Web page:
It could be that, even confused about the future, Boric was at least acknowledging the past and present as points of support, analyzing experiences of “left” governments and demanding critical continuity in relation to them. He himself states that “history does not begin with us. I feel heir, and I feel that our project is heir, of a long historical trajectory", which, for any political analyst, can only mean, in the Chilean case, a recovery of Allende's legacy, of his battle against the Chilean bourgeoisie and imperialism, unfortunately lost by various internal and external factors. But about Allende and Unidad Popular, not a word: his election, his government, his assassination and subsequent coup that plunged Chile into nearly 17 years of a bloody dictatorship (which was the laboratory of neoliberalism against which Boric stands) weren’t mentioned in the speech.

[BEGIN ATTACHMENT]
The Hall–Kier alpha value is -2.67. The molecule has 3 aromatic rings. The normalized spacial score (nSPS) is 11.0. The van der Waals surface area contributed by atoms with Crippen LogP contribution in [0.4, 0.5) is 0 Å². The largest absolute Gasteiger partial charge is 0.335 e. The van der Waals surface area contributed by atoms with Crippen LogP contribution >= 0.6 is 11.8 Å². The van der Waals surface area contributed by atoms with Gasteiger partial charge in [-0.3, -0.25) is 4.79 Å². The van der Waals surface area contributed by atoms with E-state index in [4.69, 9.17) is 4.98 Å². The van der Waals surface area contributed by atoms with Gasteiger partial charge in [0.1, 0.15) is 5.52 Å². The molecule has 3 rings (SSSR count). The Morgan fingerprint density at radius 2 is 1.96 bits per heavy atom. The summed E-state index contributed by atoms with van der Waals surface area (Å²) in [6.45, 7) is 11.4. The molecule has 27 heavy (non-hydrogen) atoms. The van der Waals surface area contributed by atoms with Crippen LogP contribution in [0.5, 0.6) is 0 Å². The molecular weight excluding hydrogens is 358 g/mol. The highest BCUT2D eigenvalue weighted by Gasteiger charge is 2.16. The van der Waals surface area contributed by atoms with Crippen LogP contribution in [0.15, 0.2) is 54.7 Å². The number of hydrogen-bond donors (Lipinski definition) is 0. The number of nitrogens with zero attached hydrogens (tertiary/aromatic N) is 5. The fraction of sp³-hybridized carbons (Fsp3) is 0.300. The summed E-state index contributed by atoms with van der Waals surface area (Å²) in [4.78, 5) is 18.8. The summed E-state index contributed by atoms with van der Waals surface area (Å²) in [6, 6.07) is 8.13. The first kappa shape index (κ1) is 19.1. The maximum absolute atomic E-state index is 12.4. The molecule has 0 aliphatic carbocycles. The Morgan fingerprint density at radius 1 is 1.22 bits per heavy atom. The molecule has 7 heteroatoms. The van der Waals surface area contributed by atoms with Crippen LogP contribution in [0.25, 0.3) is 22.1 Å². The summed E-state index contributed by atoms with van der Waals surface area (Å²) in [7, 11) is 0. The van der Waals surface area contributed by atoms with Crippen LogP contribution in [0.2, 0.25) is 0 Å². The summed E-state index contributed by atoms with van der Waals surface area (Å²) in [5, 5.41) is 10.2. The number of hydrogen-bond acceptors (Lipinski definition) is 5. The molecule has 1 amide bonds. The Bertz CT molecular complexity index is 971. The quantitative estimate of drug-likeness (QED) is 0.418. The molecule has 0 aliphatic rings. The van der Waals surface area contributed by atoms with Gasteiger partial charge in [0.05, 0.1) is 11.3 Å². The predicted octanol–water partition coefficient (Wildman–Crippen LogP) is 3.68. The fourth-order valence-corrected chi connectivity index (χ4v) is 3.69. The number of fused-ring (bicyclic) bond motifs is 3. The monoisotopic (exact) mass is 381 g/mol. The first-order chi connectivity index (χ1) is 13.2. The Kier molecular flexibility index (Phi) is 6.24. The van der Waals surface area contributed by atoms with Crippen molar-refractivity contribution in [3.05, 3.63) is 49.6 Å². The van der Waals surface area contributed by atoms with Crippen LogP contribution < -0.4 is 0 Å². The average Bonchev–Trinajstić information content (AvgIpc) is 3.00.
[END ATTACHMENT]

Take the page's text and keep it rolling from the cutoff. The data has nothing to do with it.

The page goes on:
Not even the present is a model for Boric. Not in his speech as president-elect, but in the past, his references to Cuban socialism, to cite an example, were generally “denunciation” of “human rights violations”. This issue, which was the subject of a debate in the caucuses between him and the CP of Chile pre-candidate, Daniel Jadue, generated great repercussions for Boric's defense of the hegemonic line in the bourgeois media, which accused the Cuban government of persecuting and violating the protests clearly influenced by the United States. The reality, quite different, was that of a Cuban president taking to the streets together with hundreds of thousands of supporters of the Cuban Revolution.